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Unread April 16th, 2011, 08:59 PM
Henry Stein Henry Stein is offline
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Join Date: Jun 2004
Location: Bellingham, Washington
Posts: 399
Default Psychiatry Turning to Drug Therapy

In a March 5th, 2011 article in the New York Times, reporter Gardiner Harris describes the trend of psychiatrists in the united States giving up talk therapy completely and only prescribing medication. Reduced insurance payments and pressure from hospitals and corporation have resulted in many psychiatrists seeing 1,200 patients for prescription adjustments, in 12-15 minute visits, often several months apart. With a catastrophic loss of intimacy, many psychiatrists cannot even remember their patients' names. A typical psychiatrist now sees 3-4 people in an hour, working an 11-hour day (40 patients/day!). In 2005, only 11 percent of psychiatrists provided talk therapy, leaving the field open to psychologists, marriage & family therapists, and social workers. Sadly, the profession seems to have caved in to a hard-nosed business practice. However, a few adventurous psychiatrists have cut ties with insurers, relying on full payment from clients and word-of-mouth referrals. The article does acknowledge that there is no evidence that psychiatrists provide higher quality talk therapy than psychologists, marriage and family therapists, or social workers. Is it possible that some of these psychiatrists might have been able to sustain a talk therapy practice by getting better training?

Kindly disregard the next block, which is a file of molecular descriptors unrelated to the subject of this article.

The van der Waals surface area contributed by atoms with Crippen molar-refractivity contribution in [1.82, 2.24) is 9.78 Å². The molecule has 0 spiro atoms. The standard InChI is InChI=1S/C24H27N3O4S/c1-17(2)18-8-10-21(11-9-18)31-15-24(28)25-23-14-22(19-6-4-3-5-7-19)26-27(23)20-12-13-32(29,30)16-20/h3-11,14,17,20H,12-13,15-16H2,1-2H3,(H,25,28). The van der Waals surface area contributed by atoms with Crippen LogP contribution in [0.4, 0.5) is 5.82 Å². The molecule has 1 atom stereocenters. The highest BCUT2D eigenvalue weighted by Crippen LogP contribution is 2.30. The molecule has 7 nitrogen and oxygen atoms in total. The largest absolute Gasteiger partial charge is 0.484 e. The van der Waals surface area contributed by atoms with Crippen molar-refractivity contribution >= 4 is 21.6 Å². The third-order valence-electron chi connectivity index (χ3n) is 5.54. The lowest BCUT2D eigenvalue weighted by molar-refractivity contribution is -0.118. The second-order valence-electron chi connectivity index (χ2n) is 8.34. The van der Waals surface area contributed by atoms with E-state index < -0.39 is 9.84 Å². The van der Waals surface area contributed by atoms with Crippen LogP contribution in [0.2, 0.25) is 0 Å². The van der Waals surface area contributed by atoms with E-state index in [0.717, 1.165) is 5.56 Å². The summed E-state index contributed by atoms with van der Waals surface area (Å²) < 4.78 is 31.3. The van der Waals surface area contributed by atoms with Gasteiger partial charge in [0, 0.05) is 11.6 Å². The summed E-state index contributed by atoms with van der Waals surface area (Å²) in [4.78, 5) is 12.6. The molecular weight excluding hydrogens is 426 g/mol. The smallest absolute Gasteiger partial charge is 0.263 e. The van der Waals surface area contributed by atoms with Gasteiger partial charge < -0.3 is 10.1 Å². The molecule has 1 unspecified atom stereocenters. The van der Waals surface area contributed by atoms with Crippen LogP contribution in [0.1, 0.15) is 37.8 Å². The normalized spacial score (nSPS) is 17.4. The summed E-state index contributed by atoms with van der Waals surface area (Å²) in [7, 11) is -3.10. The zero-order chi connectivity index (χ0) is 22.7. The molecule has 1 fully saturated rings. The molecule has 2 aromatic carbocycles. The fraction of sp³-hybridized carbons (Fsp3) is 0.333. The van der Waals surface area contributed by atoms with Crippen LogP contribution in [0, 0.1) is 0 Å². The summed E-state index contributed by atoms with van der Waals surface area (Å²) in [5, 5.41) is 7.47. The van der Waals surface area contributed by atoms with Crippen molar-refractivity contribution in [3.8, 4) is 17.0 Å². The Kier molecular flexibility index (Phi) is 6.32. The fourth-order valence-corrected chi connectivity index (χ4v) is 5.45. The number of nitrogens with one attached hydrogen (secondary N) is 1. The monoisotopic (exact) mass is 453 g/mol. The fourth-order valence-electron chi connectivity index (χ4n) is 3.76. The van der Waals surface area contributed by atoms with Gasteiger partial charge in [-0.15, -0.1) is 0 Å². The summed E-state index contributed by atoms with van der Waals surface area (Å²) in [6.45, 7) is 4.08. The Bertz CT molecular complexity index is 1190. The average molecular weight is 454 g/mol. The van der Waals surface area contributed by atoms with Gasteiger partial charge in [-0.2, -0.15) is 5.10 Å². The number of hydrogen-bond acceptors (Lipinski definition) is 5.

Henry T. Stein, Ph.D,

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